Radiation therapy can damage salivary glands, causing salivary hypofunction and xerostomia. (Refer to the Oral Complications of Head and Neck Radiation section of this summary for more information.) In addition, selected chemotherapeutic agents (singly or in combination) have been implicated in causing salivary dysfunction and xerostomia. However, it has not been possible to draw consistent conclusions about the effects of cancerchemotherapy on salivary gland function.
Antineoplastons are chemical compounds that are found normally in urine and blood. For use in medical research, antineoplastons can be made from chemicals in a laboratory. (See Question 1.)
Antineoplaston therapy was developed by Dr. S. R. Burzynski, who proposed the use of antineoplastons as a possible cancer treatment in 1976. (See Question 2.)
No randomized, controlled trials showing the effectiveness of antineoplastons have been published in peer-reviewed scientific journals. (See Question...
Difficulties with speaking, eating and drinking, or drooling may affect mental health and put patients and family members in social isolation.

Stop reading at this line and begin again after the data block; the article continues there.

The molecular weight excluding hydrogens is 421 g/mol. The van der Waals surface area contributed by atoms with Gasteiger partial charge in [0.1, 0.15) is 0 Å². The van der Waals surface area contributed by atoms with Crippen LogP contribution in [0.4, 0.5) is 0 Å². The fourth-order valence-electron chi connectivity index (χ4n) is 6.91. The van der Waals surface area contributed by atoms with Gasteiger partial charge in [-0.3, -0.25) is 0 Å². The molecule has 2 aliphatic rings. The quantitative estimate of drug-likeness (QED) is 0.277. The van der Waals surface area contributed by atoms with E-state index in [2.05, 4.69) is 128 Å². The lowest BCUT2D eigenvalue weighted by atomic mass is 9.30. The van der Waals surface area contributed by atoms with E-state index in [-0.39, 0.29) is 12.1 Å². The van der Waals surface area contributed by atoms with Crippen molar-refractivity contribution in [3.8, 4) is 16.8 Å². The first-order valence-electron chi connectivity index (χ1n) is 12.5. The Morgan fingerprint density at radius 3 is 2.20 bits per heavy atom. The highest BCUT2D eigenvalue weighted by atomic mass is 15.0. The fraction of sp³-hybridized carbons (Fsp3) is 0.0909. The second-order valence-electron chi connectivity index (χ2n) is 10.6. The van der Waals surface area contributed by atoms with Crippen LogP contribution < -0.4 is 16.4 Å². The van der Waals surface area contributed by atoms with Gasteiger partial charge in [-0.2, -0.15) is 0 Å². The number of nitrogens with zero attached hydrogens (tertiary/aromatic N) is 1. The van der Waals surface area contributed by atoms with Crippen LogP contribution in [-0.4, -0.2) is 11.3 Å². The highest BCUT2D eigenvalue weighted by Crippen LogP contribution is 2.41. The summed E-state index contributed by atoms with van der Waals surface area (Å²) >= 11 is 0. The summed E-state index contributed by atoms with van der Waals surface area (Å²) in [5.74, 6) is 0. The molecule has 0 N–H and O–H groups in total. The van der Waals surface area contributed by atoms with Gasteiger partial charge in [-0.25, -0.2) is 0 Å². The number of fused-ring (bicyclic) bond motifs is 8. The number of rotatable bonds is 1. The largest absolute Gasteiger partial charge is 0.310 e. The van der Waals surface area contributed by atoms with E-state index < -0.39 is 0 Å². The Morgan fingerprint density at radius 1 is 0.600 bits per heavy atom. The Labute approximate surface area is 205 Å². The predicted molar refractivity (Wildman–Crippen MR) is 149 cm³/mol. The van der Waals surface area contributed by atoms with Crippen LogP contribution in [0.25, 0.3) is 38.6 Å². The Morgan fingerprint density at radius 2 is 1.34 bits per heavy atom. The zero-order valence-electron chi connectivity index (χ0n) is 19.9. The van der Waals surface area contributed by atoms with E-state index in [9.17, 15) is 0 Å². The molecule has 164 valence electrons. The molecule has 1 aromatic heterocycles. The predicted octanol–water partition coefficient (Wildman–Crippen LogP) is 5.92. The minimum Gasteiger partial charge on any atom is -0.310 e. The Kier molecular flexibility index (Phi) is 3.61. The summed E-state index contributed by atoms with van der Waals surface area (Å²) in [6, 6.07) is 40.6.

All of these problems, plus the patient perception of swallowing difficulties, significantly decrease health-related quality of life.[3,4]
Dysphagia is most prominent in patients with head and neck cancers but may also develop in patients with other malignancies as a symptom of oropharyngeal or esophageal mucositis or infection. In addition, dysphagia can be associated with graft-versus-host disease.
The prevalence and severity of pretreatment dysphagia associated with head and neck tumors depend on tumor stage and localization. Pretreatment dysphagia is most prevalent in patients with pharyngeal and laryngeal cancers. Surgical interventions for head and neck tumors result in anatomic or neurologic insults with site-specific patterns of dysphagia. In general, the larger the resection, the more swallowing function will be impaired.
The severity of radiation-induced dysphagia depends on the following:
Intensified schedules and the use of chemoradiation therapy have been shown to improve locoregional control and survival but come at the cost of more severe acute and chronic side effects. Intensity-modulated radiation therapy (IMRT) has emerged as an effective technique to deliver the full radiation dose to the tumor and regions at risk while reducing exposure of surrounding healthy tissues. However, the preservation of anatomy does not necessarily translate into the preservation of swallowing function.